Another function of interferons is to upregulate major histocompatibility complex molecules, MHC Iand MHC II, and increase immunoproteasomeactivity. Higher MHC I expression increases presentation of viral peptides to cytotoxic T cells, while the immunoproteasome processes viral peptides for loading onto the MHC I molecule, thereby increasing the recognition and killing of infected cells. Higher MHC II expression increases presentation of viral peptides to helper T cells; these cells release cytokines (such as more interferons and interleukins, among others) that signal to and co-ordinate the activity of other immune cells.

Interferons, such as interferon gamma, directly activate other immune cells, such as macrophages and natural killer cells. Interferons can inflame the tongue and cause dysfunction in taste bud cells, restructuring or killing taste buds entirely.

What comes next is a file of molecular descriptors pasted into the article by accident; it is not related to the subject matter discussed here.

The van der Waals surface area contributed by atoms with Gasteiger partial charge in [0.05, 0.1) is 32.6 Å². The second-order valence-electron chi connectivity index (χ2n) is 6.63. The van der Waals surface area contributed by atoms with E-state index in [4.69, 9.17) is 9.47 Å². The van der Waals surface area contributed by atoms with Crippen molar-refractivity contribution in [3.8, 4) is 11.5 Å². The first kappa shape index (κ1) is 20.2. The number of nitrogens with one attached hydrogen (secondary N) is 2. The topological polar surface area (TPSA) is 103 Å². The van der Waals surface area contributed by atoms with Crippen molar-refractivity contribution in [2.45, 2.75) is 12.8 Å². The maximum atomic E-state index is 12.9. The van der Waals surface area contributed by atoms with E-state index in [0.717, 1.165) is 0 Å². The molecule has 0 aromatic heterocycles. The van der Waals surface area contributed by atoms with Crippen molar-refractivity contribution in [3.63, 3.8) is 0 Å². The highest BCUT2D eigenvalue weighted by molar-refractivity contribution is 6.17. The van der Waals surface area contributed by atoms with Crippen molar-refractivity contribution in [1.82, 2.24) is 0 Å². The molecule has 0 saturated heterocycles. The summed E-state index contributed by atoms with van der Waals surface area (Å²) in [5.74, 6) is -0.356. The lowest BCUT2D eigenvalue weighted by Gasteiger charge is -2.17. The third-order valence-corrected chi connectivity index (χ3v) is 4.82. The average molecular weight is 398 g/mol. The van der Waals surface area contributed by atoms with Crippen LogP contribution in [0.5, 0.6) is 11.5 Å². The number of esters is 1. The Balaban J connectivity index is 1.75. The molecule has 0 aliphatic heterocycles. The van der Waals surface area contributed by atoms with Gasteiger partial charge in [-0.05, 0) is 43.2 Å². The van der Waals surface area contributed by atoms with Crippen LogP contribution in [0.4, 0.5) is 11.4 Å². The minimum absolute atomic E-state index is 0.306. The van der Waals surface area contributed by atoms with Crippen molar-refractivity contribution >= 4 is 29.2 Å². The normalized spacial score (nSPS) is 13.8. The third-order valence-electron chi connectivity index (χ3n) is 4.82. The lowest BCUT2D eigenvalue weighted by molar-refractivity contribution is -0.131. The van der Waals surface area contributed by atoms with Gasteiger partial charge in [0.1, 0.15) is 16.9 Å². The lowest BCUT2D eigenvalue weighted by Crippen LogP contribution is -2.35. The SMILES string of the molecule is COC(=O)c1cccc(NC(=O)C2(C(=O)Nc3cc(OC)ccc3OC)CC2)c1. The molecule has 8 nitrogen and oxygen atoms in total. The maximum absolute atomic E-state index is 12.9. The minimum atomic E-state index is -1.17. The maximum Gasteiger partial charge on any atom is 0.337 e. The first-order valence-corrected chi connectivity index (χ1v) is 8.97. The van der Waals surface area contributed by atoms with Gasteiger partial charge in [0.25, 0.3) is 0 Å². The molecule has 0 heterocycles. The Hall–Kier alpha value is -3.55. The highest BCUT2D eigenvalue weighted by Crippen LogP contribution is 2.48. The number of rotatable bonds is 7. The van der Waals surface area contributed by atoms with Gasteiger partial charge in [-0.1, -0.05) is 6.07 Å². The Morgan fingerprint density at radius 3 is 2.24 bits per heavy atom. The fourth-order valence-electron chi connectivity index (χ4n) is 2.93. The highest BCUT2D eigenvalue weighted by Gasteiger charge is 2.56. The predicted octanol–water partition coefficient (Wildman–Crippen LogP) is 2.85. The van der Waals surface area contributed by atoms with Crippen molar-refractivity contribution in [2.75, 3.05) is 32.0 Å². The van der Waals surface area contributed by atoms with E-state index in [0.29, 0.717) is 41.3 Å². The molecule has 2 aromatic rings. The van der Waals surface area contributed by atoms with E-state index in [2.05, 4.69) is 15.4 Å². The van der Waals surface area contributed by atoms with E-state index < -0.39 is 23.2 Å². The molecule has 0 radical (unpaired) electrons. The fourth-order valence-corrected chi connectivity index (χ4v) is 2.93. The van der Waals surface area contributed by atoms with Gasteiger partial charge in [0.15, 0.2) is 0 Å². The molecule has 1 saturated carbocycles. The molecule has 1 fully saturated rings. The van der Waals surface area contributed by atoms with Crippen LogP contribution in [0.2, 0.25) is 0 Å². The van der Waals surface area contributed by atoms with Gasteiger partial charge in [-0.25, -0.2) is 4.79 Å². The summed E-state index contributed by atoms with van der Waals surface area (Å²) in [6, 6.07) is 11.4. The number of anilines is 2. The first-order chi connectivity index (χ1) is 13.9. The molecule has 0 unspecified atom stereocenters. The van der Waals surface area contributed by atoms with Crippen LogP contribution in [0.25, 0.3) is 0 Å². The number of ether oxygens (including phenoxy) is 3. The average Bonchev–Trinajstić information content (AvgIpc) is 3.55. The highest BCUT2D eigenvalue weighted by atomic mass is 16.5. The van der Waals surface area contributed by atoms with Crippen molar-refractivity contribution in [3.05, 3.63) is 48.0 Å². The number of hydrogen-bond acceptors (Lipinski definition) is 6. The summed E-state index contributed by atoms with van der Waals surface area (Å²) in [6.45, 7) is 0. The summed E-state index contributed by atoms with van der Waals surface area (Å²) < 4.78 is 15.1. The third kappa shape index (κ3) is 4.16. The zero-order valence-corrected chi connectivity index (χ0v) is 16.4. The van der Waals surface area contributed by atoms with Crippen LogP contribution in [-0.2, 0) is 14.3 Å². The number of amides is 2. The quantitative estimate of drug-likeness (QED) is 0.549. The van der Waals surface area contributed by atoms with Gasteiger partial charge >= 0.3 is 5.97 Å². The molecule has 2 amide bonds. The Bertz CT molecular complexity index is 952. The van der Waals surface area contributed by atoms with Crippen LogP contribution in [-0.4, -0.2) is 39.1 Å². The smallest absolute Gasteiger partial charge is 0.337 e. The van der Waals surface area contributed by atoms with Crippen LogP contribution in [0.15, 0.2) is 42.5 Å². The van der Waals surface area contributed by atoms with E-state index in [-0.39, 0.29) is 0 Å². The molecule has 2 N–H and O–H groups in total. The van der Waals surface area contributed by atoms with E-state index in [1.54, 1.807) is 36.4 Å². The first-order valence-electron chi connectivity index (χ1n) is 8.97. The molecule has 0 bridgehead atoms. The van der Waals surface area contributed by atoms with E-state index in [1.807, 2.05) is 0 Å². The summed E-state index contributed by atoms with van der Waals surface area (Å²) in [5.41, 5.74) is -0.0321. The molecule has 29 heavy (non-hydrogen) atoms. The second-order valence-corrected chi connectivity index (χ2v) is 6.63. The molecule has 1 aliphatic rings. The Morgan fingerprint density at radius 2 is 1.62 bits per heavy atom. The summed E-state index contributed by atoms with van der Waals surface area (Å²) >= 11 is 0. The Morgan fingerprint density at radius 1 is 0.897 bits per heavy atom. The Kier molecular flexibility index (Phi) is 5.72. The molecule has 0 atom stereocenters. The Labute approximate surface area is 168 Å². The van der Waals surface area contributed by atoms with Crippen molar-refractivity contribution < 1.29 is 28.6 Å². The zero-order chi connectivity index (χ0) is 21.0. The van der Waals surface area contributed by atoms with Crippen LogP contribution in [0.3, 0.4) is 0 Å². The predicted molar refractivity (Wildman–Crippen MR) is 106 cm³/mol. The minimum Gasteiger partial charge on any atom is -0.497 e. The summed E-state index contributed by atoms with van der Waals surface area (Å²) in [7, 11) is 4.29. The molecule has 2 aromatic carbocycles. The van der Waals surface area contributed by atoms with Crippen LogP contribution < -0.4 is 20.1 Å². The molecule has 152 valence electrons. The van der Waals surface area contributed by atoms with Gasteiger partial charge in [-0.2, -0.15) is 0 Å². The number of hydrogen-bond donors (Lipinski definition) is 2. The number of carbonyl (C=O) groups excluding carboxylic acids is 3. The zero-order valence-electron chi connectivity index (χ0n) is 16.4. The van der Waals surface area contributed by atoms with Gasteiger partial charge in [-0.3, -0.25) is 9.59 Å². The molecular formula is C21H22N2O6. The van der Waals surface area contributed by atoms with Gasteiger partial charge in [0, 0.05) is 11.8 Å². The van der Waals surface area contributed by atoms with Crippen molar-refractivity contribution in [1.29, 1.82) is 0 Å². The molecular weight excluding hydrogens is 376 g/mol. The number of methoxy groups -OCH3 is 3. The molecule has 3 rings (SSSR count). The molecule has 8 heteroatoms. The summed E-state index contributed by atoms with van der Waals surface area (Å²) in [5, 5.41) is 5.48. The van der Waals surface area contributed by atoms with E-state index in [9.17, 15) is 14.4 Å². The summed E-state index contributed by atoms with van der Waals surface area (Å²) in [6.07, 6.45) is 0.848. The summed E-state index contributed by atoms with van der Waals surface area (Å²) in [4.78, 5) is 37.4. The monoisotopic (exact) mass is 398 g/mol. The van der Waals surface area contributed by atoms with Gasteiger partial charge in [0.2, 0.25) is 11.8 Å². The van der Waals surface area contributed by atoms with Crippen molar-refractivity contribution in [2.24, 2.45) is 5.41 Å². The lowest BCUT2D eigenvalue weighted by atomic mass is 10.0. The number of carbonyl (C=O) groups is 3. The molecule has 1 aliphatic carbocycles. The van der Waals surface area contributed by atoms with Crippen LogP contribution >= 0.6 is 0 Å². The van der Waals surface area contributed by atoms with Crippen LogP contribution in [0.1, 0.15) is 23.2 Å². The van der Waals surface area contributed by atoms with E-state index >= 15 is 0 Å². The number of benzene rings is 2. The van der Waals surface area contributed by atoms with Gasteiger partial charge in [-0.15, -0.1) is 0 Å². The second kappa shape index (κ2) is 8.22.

Interferon therapy

Three vials filled with human leukocyte interferon

The immune effects of interferons have been exploited to treat several diseases. Agents that activate the immune system, such as small imidazoquinoline molecules that activate TLR7, can induce IFN-α. Imidazoquinoline is the main ingredient of Aldara (Imiquimod) cream, a treatment approved in the United States by the Food and Drug Administration (FDA) for actinic keratosis, superficial basal cell carcinoma, papilloma and external genital warts. Synthetic IFNs are also made, and administered as antiviral, antiseptic and anticarcinogenic drugs, and to treat some autoimmune diseases.